MEPs from across the political spectrum have shared their insights, often very personal, with the Parliament Magazine’s team on the key issues of the day.
From rule of law to gender equality, from diversity and inclusion to post-Brexit EU-UK relations, here’s a look back at some of our favourite conversations from the last 12 months.
Not content with working to improve gender equal representation, helping devise a European migration policy and tackling the growing threat to media freedom, just a few weeks ahead of her election as the EPP Group’s candidate for European Parliament President, Maltese deputy Roberta Metsola also gave us her outlook for the rest of the Parliament’s legislature.
“My basic guiding principle is that I believe in Europe. And this parliament will ensure that Europe comes back, that people re-capture that sense of promise that our project has”. She added that her hope was to ensure that the European Parliament was at the centre of “a pro-European vision,”, one that she said so many people have asked her to deliver. “We have two and a half years left to do that”.
In our first issue back after the summer break in September, the Chair of the Parliament’s Civil Liberties, Justice and Home Affairs (LIBE) Committee, Juan Fernando López Aguilar discussed a range top-line EU issues, including Migration, Rule of Law, the future of Europe and reshaping the Council.
With tension building up around the issue of Rule of Law issue in Hungary and Poland, López Aguilar argued that it was, “particularly alarming, and perhaps a sign of the level of deterioration in the European project, that certain EU Member States had distanced themselves from the European Court of Justice decisions.
He added, “The European Union is not an ethnic, linguistic or religious union, it is a union in law and that law is the democratically legitimised right of open societies. This seems especially serious to me”
The only woman with a visible disability among 705 MEPs, German Greens/EFA deputy, Katrin Langensiepen told us back in June that the fight for diversity, inclusion and dignity was an uphill struggle, but one that was worth waging. She said that people with disabilities had been disproportionately affected by the COVID-19 pandemic and had been largely forgotten by society after the Coronavirus outbreak in Europe began in March 2020.
When COVID hit, the media took the time to interview us and listen to us. But later on, persons with disabilities died in institutions because they were locked up, like in prison. It has been a tough time and it still is so tough - we are just not on the radar,” she explained.
Just days after the late-May interception and forced landing in Minsk of a Ryanair flight and the subsequent removal and arrest of dissident Belarusian journalist Roman Protasevich, the Chair of Parliament’s Sub-Committee on Security and Defence (SEDE), Nathalie Loiseau, warned of the threat of authoritarian regimes looking to weaken liberal democracies and take advantage of the EU’s weaknesses and divisions.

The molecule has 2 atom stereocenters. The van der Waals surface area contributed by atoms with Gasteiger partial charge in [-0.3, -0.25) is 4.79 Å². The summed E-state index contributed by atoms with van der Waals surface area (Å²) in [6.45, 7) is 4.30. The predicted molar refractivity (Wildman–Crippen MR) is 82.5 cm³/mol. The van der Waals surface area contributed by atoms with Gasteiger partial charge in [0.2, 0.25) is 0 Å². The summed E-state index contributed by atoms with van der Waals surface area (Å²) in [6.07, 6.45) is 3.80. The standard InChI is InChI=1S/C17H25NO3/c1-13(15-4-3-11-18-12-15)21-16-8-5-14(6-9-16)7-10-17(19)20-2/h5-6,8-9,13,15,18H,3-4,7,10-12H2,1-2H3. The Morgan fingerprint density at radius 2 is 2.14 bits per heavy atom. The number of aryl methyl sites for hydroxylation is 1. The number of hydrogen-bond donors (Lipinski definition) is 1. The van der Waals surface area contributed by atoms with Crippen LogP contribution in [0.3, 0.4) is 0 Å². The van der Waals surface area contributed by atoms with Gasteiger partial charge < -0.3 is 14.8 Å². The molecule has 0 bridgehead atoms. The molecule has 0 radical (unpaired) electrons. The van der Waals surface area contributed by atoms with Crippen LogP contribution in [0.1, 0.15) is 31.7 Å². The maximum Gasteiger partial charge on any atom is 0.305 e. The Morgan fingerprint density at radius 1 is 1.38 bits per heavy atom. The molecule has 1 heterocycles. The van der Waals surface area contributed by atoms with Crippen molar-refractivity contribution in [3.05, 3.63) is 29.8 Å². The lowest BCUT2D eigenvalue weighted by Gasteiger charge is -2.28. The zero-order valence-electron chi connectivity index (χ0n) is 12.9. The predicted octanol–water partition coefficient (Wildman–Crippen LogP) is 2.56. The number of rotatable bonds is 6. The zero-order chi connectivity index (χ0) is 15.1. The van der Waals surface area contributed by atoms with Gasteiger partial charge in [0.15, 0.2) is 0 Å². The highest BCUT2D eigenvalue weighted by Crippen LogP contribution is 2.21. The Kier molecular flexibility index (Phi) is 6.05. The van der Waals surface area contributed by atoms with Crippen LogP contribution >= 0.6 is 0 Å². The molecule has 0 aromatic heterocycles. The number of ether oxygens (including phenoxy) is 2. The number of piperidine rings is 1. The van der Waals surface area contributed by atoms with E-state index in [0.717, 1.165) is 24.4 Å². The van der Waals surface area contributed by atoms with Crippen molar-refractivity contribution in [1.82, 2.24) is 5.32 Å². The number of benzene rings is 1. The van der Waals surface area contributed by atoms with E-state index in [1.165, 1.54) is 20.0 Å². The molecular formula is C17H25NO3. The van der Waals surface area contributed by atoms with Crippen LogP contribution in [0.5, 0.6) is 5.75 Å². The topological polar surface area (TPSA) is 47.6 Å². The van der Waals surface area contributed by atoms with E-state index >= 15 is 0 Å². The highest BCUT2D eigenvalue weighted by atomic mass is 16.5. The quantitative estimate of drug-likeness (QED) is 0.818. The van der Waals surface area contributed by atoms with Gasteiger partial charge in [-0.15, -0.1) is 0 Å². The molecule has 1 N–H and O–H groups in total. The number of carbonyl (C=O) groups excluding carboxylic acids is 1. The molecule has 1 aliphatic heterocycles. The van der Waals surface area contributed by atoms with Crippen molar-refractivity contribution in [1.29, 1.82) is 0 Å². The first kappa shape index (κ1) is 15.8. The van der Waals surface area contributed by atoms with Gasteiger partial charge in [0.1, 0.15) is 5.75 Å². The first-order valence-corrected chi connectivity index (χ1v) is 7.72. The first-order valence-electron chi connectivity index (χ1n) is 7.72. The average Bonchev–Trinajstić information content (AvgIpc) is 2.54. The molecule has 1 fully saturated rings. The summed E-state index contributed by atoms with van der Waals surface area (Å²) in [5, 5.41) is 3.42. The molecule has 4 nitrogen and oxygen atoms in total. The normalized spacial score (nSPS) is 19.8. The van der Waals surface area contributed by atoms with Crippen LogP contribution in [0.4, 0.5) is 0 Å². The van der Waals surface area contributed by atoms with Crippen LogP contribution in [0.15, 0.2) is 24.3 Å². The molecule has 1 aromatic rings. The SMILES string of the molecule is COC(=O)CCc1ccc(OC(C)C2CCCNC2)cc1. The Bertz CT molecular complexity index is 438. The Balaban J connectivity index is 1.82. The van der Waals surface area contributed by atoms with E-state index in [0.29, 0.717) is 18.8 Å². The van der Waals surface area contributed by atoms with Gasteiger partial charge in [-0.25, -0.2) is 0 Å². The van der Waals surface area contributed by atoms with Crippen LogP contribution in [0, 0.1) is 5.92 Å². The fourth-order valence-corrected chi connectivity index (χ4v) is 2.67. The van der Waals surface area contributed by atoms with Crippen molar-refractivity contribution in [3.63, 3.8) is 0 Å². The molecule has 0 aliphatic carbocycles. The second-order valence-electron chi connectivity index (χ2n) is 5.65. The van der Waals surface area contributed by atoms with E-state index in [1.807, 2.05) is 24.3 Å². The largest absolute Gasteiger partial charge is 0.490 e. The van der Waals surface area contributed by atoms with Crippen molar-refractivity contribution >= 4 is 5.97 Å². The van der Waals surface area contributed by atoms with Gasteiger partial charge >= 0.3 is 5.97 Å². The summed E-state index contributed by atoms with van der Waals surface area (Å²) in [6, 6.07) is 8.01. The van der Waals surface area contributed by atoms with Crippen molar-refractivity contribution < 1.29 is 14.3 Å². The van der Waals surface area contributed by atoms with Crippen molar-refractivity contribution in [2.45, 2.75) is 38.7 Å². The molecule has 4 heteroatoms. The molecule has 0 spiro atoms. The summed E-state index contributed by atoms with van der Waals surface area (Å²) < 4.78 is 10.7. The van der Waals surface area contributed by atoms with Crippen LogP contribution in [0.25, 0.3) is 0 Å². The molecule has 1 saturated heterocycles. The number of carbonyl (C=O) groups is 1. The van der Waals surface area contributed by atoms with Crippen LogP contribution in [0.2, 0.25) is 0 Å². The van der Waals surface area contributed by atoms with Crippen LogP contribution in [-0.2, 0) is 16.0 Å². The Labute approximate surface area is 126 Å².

“Terrorism and hybrid threats know no boundaries and strike directly into our territories and our interests,” she explained.
Back in early summer, Pedro Silva Pereira told us that he had “mixed feelings” about the UK’s departure from the European Union. “On the one hand, I regret Brexit, but I also recognise that the EU-UK Trade and Cooperation Agreement (TCA) is a positive step for our future relationship.
Rapporteur for the Economic and Monetary Affairs (ECON) Committee’s opinion on the TCA, lead deputy on the implementation of the Withdrawal Agreement as well as the S&D Group’s representative on the Brexit UK Coordination Group, Silva Pereira added, “Yes, we have concerns regarding the implementation of the Withdrawal Agreement, but I think that we’ve done the right thing, here in the European Parliament, in giving our consent to the TCA.”
In her decades-long career as a politician and vocal advocate for women’s rights, Irish EPP Group deputy Frances Fitzgerald said she had witnessed a shift in the fight for gender equality - from the inspiring Beijing Declaration 25 years ago to the shocking rollback in women’s rights in some EU Member States, particularly in the shadow of the COVID-19 pandemic. Though the current situation appears bleak, she said she was optimistic that real and lasting change is on its way.
She explained, “We have ‘unfinished democracies’ - democracies where women are not at the decision-making table, where women are still paid less than men and where women are still subject to desperate violence in their own homes. If we are to really move towards equality, we must address these challenges”.